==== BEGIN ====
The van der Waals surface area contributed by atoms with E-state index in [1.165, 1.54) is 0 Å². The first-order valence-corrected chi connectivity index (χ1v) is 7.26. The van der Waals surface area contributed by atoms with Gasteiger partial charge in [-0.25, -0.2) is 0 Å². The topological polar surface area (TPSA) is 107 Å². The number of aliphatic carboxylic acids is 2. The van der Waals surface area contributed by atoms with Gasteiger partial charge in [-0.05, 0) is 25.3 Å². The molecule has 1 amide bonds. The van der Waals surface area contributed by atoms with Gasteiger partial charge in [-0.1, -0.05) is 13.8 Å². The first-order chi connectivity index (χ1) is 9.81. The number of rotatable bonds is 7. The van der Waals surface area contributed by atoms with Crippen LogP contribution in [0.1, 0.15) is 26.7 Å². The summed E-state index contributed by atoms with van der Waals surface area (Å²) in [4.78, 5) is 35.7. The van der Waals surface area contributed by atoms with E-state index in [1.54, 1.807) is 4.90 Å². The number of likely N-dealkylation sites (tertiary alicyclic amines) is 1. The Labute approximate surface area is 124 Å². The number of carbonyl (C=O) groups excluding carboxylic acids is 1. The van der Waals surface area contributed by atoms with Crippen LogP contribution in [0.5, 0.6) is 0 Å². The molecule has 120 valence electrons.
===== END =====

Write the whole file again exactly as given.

The van der Waals surface area contributed by atoms with E-state index in [1.165, 1.54) is 0 Å². The first-order valence-corrected chi connectivity index (χ1v) is 7.26. The van der Waals surface area contributed by atoms with Gasteiger partial charge in [-0.25, -0.2) is 0 Å². The topological polar surface area (TPSA) is 107 Å². The number of aliphatic carboxylic acids is 2. The van der Waals surface area contributed by atoms with Gasteiger partial charge in [-0.05, 0) is 25.3 Å². The molecule has 1 amide bonds. The van der Waals surface area contributed by atoms with Gasteiger partial charge in [-0.1, -0.05) is 13.8 Å². The first-order chi connectivity index (χ1) is 9.81. The number of rotatable bonds is 7. The van der Waals surface area contributed by atoms with Crippen LogP contribution in [0.1, 0.15) is 26.7 Å². The summed E-state index contributed by atoms with van der Waals surface area (Å²) in [4.78, 5) is 35.7. The van der Waals surface area contributed by atoms with E-state index in [1.54, 1.807) is 4.90 Å². The number of likely N-dealkylation sites (tertiary alicyclic amines) is 1. The Labute approximate surface area is 124 Å². The number of carbonyl (C=O) groups excluding carboxylic acids is 1. The van der Waals surface area contributed by atoms with Crippen LogP contribution in [0.5, 0.6) is 0 Å². The molecule has 120 valence electrons.